Traffic Monsoon’s injunction appeal appears to have hit a roadblock.

The issue at hand is the role of the Receivership and to what extent the Receiver can represent Traffic Monsoon in the appeals process.

Last October the Receiver requested permission to file an amicus brief in the Traffic Monsoon appeal case.

Permission was granted, and in her brief the Receiver essentially argued that seeing as the appeal Scoville filed on behalf of Traffic Monsoon was not approved by the Receiver, Traffic Monsoon itself was therefore an improper party in the appeal.

In the District Court of Utah, who are responsible for appointing the Receiver, the question now is whether or not the Receiver pulling Traffic Monsoon out of the appeal process would deny Traffic Monsoon, as an entity, due process rights.

The reason this is an issue in the District Court and not the Tenth Circuit, is because what the Receiver can and can’t do is governed by the District Court’s order appointing the Receiver.

In light of the roadblock (Scoville naturally opposes the Receiver’s assertion that Traffic Monsoon is not a proper party), the District Court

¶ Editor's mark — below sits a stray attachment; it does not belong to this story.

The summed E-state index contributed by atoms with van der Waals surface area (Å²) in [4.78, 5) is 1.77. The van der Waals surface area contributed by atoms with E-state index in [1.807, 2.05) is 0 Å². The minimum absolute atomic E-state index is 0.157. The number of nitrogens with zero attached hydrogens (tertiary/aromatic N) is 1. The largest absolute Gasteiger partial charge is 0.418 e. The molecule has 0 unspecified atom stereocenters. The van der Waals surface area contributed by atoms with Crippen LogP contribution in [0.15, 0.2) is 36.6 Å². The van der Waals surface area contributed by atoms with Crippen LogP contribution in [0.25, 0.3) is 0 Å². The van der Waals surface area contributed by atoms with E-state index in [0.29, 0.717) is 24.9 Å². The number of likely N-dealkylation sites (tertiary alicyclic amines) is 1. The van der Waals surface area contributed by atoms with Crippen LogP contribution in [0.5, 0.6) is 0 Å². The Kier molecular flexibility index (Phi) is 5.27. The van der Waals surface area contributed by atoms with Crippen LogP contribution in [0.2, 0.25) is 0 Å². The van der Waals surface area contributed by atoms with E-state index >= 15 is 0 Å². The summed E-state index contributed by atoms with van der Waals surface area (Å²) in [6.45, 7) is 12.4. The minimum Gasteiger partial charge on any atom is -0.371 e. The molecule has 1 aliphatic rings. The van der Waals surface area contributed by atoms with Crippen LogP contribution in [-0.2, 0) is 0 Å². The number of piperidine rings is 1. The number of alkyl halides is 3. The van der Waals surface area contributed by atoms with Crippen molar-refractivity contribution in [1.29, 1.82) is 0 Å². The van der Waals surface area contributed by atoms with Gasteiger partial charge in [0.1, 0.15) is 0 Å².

is considering a further amendment to the most recent order appointing the receiver to clarify the receiver’s duties and powers in relation to the litigation between the Securities and Exchange Commission and Traffic Monsoon and Charles Scoville.

The SEC, Charles Scoville and the Receiver have been ordered to submit briefings on the matter by February 2nd, 2018.

Presumably a decision on the matter will be made shortly after.

While I can see why the Receiver is pushing back against Traffic Monsoon being included in the appeal (the Receivership has after all been given complete control of the company), at the same time it’d be great if they could just get on with the appeal.

I know, I know… the courts don’t work like that and appeals take forever to sort out. Wishful thinking hey.